I played in a tennis tournament Sunday, the first one in my life. I almost died.
A little background...I was visiting my family in KY for the weekend, and had gotten home late (1:00 am) on Saturday night from my 20-year HS reunion (much, much more to come on that topic). We got up really early, hit the road and drove straight home to get my son and wife packed for a work camp in Missouri that pulled out at 2:30 that afternoon.
I had signed up for the annual city tennis tourney the week before, and had put on my application that I would be gone the Friday and Saturday that the tourney was to begin, and asked if there was any possibility I could be scheduled to play another time.
I checked the tourney draw before leaving town, and sure enough, I was scheduled for Friday night. I made a call, asked for consideration in rescheduling, and was told they would do what they could do and call me back.
Well, no one called me back. I arrived home at approx. 12:00 on Sunday, and thought I should pull up the ol' tourney draw on the Internet and see if, by chance, there was a change.
Much to my surprise, I was scheduled to play at one-freaking-thirty! Yikes! I hadn't touched a tennis racquet in about 5 days, I just drove 5 hours, my wife and son were leaving town, and most importantly, we were in the beginning stages of ONE OF THE WORST HEAT WAVES IN THE HISTORY OF MANKIND. Or at least that's what I'm calling it.
Needless to say, I was unprepared. I took water, but not enough - it was gone somewhere after the 4th game. Didn't even think of Gatorade. Probably should have eaten some lunch (I did have a bananna and a power-bar-type thing). Oh, and that 30-40 pounds I oughta lose? I didn't lose that, either. It was excruciating for all involved, mostly for those who were watching me try to play tennis. And avoid dying.
All in all, I did well. I won the first set, after going up 5-0 and letting my opponent, a nice kid named Jason who was my younger by approx. 15 years, come back and tie the set. I won the tie-breaker.
The next set was impossible. I didn't even want to win it. My strategy was to hit only the balls came my way, and to exert only the necessary energy to look like I was playing tennis. And to make Jason run and chase balls. If he wins the set, we're tied, and we get to play a 10-point tiebreaker. My strategy was to store up a little something extra for the tiebreaker.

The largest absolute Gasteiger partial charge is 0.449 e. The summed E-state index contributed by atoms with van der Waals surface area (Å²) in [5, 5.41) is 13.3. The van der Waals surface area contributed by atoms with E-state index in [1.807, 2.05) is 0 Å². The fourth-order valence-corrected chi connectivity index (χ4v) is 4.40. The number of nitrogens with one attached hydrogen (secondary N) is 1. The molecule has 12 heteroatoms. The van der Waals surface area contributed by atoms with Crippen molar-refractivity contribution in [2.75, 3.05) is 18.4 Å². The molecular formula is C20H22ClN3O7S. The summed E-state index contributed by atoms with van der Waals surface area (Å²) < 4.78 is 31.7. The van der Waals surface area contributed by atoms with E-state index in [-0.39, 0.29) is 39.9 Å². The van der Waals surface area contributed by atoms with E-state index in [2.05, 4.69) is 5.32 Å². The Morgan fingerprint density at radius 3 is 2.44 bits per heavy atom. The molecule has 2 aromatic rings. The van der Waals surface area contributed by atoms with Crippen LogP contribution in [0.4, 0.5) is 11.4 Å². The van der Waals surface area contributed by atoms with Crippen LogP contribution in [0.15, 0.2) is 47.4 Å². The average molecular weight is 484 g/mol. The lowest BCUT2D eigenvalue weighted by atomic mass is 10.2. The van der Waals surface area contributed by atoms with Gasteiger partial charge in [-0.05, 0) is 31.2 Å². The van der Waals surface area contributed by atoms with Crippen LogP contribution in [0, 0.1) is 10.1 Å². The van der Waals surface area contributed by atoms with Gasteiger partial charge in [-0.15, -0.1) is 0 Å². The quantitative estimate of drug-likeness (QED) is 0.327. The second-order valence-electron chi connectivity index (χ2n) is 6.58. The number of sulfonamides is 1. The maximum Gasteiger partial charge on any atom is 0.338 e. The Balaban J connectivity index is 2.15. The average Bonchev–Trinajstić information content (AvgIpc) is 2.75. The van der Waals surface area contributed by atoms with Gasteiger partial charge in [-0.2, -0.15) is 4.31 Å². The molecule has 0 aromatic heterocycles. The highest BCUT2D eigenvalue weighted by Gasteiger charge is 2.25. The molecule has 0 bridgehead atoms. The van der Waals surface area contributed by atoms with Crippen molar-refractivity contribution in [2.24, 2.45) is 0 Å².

Sure enough, the second set was Jason's @ 6-3. It was all I could do not to just let him have the victory and retreat to my air-conditioned car. But I was close, and thought 10 points were within reach.
Did I mention the heat index was 112 at 3:00 on Sunday afternoon?
I had it. Victory was within reach. My first victory in my first competitive tennis match ever was in sight. Winning in Round 1 of the "Men's C" division in the city tournament was a mere couple of points away. Hey, its no Lance Armstrong achievement, but considering my lackluster athletic pursuits, this was something.
If only I could have gotten to 10 before Jason did. I had him 8-4, and couldn't put it to bed. He crushed me 10-8. I retreated to my car with my free bottled water and my complimentary T-shirt between my legs, happier than you can imagine that I wouldn't have to play in round 2, a little over 24 hours away.
I learned a couple of things. First, I wasn't prepared. I was Gatorade-less, tight, and just not ready. Second, it was really a little dangerous to be out there in the first place. There's a time and a place for everything, and quite frankly the heat was scary (even the pros struggle, i.e. the final match of the RCA Championship in Indianapolis on the same day....dude quit in the middle because of the heat.) There certainly are more important things. There's something to be said for retreating and recouperating when you're taking a beating, to perhaps come out swinging rested and better prepared.
I'll leave it to you, all 7 of my on-again, off-again readers, to make your own spiritual applications.